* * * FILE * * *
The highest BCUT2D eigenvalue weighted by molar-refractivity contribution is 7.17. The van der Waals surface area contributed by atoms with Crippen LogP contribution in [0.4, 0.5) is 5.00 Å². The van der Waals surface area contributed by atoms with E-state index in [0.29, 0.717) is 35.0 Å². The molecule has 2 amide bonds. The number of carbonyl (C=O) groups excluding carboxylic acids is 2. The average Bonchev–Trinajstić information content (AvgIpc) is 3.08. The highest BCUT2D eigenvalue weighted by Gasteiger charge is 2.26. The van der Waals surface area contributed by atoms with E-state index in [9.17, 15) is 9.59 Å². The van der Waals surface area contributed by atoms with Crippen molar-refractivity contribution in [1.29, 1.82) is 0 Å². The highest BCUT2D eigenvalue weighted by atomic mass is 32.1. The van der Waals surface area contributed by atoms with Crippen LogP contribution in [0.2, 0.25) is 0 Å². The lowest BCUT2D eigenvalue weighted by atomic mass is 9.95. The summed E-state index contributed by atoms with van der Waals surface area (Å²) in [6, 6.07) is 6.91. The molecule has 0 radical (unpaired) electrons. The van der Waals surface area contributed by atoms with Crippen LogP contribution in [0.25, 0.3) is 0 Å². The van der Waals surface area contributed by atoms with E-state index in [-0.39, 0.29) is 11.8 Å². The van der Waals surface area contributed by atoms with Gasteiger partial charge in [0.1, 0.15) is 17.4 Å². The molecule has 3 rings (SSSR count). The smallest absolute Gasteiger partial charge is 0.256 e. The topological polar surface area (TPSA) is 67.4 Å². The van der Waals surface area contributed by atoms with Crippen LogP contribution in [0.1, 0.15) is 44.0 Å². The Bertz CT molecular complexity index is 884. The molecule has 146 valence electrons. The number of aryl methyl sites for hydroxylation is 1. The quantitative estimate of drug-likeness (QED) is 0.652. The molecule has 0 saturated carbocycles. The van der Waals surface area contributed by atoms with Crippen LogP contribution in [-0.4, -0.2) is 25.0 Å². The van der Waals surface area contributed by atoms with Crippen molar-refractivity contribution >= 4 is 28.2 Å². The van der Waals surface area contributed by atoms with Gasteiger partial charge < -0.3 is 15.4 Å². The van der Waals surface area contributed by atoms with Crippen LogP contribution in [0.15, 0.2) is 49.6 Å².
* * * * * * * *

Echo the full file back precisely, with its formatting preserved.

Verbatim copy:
The highest BCUT2D eigenvalue weighted by molar-refractivity contribution is 7.17. The van der Waals surface area contributed by atoms with Crippen LogP contribution in [0.4, 0.5) is 5.00 Å². The van der Waals surface area contributed by atoms with E-state index in [0.29, 0.717) is 35.0 Å². The molecule has 2 amide bonds. The number of carbonyl (C=O) groups excluding carboxylic acids is 2. The average Bonchev–Trinajstić information content (AvgIpc) is 3.08. The highest BCUT2D eigenvalue weighted by Gasteiger charge is 2.26. The van der Waals surface area contributed by atoms with E-state index in [9.17, 15) is 9.59 Å². The van der Waals surface area contributed by atoms with Crippen molar-refractivity contribution in [1.29, 1.82) is 0 Å². The highest BCUT2D eigenvalue weighted by atomic mass is 32.1. The van der Waals surface area contributed by atoms with Crippen LogP contribution in [0.2, 0.25) is 0 Å². The lowest BCUT2D eigenvalue weighted by atomic mass is 9.95. The summed E-state index contributed by atoms with van der Waals surface area (Å²) in [6, 6.07) is 6.91. The molecule has 0 radical (unpaired) electrons. The van der Waals surface area contributed by atoms with Crippen LogP contribution in [0.25, 0.3) is 0 Å². The van der Waals surface area contributed by atoms with E-state index in [-0.39, 0.29) is 11.8 Å². The van der Waals surface area contributed by atoms with Gasteiger partial charge in [0.1, 0.15) is 17.4 Å². The molecule has 3 rings (SSSR count). The smallest absolute Gasteiger partial charge is 0.256 e. The topological polar surface area (TPSA) is 67.4 Å². The van der Waals surface area contributed by atoms with Crippen LogP contribution in [0.1, 0.15) is 44.0 Å². The Bertz CT molecular complexity index is 884. The molecule has 146 valence electrons. The number of aryl methyl sites for hydroxylation is 1. The quantitative estimate of drug-likeness (QED) is 0.652. The molecule has 0 saturated carbocycles. The van der Waals surface area contributed by atoms with Crippen LogP contribution in [-0.4, -0.2) is 25.0 Å². The van der Waals surface area contributed by atoms with Crippen molar-refractivity contribution >= 4 is 28.2 Å². The van der Waals surface area contributed by atoms with Gasteiger partial charge < -0.3 is 15.4 Å². The van der Waals surface area contributed by atoms with Crippen LogP contribution in [0.15, 0.2) is 49.6 Å².